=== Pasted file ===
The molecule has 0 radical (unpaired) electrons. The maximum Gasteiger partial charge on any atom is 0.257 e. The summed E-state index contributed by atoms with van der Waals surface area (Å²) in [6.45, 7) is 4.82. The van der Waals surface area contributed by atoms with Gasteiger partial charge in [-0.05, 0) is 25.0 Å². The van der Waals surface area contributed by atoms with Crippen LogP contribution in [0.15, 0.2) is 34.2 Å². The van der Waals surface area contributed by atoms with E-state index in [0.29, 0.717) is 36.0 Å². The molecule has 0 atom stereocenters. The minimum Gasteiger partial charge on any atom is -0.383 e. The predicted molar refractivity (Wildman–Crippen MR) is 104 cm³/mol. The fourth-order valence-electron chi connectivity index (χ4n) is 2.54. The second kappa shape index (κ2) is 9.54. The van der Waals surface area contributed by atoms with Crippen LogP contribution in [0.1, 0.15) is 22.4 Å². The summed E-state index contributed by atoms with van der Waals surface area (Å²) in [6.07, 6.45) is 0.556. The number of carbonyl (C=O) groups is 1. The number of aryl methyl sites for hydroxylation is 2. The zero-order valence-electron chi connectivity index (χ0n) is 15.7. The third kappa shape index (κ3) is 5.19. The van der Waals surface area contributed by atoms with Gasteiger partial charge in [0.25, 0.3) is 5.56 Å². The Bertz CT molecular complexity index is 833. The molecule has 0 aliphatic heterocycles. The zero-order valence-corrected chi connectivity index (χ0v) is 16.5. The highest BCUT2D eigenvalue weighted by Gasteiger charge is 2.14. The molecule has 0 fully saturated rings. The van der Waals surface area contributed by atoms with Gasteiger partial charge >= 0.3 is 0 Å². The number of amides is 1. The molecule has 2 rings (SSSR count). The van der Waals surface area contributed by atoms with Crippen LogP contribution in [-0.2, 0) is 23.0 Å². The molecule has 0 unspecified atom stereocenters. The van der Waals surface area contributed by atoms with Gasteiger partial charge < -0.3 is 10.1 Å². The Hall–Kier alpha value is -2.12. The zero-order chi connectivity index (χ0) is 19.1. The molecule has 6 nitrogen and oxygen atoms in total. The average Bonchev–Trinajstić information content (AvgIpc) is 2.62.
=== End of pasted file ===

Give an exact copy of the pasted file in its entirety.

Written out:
The molecule has 0 radical (unpaired) electrons. The maximum Gasteiger partial charge on any atom is 0.257 e. The summed E-state index contributed by atoms with van der Waals surface area (Å²) in [6.45, 7) is 4.82. The van der Waals surface area contributed by atoms with Gasteiger partial charge in [-0.05, 0) is 25.0 Å². The van der Waals surface area contributed by atoms with Crippen LogP contribution in [0.15, 0.2) is 34.2 Å². The van der Waals surface area contributed by atoms with E-state index in [0.29, 0.717) is 36.0 Å². The molecule has 0 atom stereocenters. The minimum Gasteiger partial charge on any atom is -0.383 e. The predicted molar refractivity (Wildman–Crippen MR) is 104 cm³/mol. The fourth-order valence-electron chi connectivity index (χ4n) is 2.54. The second kappa shape index (κ2) is 9.54. The van der Waals surface area contributed by atoms with Crippen LogP contribution in [0.1, 0.15) is 22.4 Å². The summed E-state index contributed by atoms with van der Waals surface area (Å²) in [6.07, 6.45) is 0.556. The number of carbonyl (C=O) groups is 1. The number of aryl methyl sites for hydroxylation is 2. The zero-order valence-electron chi connectivity index (χ0n) is 15.7. The third kappa shape index (κ3) is 5.19. The van der Waals surface area contributed by atoms with Gasteiger partial charge in [0.25, 0.3) is 5.56 Å². The Bertz CT molecular complexity index is 833. The molecule has 0 aliphatic heterocycles. The zero-order valence-corrected chi connectivity index (χ0v) is 16.5. The highest BCUT2D eigenvalue weighted by Gasteiger charge is 2.14. The molecule has 0 fully saturated rings. The van der Waals surface area contributed by atoms with Gasteiger partial charge >= 0.3 is 0 Å². The number of amides is 1. The molecule has 2 rings (SSSR count). The van der Waals surface area contributed by atoms with Crippen LogP contribution in [-0.2, 0) is 23.0 Å². The molecule has 0 unspecified atom stereocenters. The van der Waals surface area contributed by atoms with Gasteiger partial charge < -0.3 is 10.1 Å². The Hall–Kier alpha value is -2.12. The zero-order chi connectivity index (χ0) is 19.1. The molecule has 6 nitrogen and oxygen atoms in total. The average Bonchev–Trinajstić information content (AvgIpc) is 2.62.